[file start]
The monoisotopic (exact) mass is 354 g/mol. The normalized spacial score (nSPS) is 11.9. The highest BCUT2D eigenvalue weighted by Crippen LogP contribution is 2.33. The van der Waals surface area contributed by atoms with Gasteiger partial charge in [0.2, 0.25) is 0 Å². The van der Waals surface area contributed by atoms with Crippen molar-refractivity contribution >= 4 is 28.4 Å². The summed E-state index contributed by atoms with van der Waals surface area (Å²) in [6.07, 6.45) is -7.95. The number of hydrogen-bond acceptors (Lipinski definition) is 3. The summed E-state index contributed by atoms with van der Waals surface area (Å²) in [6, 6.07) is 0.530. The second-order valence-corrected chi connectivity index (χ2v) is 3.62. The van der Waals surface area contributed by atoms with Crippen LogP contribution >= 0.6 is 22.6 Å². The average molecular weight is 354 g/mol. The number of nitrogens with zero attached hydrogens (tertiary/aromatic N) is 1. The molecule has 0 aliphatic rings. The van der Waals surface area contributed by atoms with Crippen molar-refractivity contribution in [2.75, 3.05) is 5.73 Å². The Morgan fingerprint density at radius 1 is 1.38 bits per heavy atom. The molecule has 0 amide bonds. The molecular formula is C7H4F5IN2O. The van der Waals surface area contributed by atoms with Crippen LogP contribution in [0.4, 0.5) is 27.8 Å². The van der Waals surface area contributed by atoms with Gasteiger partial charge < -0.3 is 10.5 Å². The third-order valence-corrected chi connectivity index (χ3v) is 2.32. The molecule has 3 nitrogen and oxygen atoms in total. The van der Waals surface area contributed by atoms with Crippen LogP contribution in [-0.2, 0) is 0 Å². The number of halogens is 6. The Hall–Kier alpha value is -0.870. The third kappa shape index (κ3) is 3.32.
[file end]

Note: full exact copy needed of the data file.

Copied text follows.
The monoisotopic (exact) mass is 354 g/mol. The normalized spacial score (nSPS) is 11.9. The highest BCUT2D eigenvalue weighted by Crippen LogP contribution is 2.33. The van der Waals surface area contributed by atoms with Gasteiger partial charge in [0.2, 0.25) is 0 Å². The van der Waals surface area contributed by atoms with Crippen molar-refractivity contribution >= 4 is 28.4 Å². The summed E-state index contributed by atoms with van der Waals surface area (Å²) in [6.07, 6.45) is -7.95. The number of hydrogen-bond acceptors (Lipinski definition) is 3. The summed E-state index contributed by atoms with van der Waals surface area (Å²) in [6, 6.07) is 0.530. The second-order valence-corrected chi connectivity index (χ2v) is 3.62. The van der Waals surface area contributed by atoms with Crippen LogP contribution >= 0.6 is 22.6 Å². The average molecular weight is 354 g/mol. The number of nitrogens with zero attached hydrogens (tertiary/aromatic N) is 1. The molecule has 0 aliphatic rings. The van der Waals surface area contributed by atoms with Crippen molar-refractivity contribution in [2.75, 3.05) is 5.73 Å². The Morgan fingerprint density at radius 1 is 1.38 bits per heavy atom. The molecule has 0 amide bonds. The molecular formula is C7H4F5IN2O. The van der Waals surface area contributed by atoms with Crippen LogP contribution in [0.4, 0.5) is 27.8 Å². The van der Waals surface area contributed by atoms with Gasteiger partial charge < -0.3 is 10.5 Å². The third-order valence-corrected chi connectivity index (χ3v) is 2.32. The molecule has 3 nitrogen and oxygen atoms in total. The van der Waals surface area contributed by atoms with Crippen LogP contribution in [-0.2, 0) is 0 Å². The number of halogens is 6. The Hall–Kier alpha value is -0.870. The third kappa shape index (κ3) is 3.32.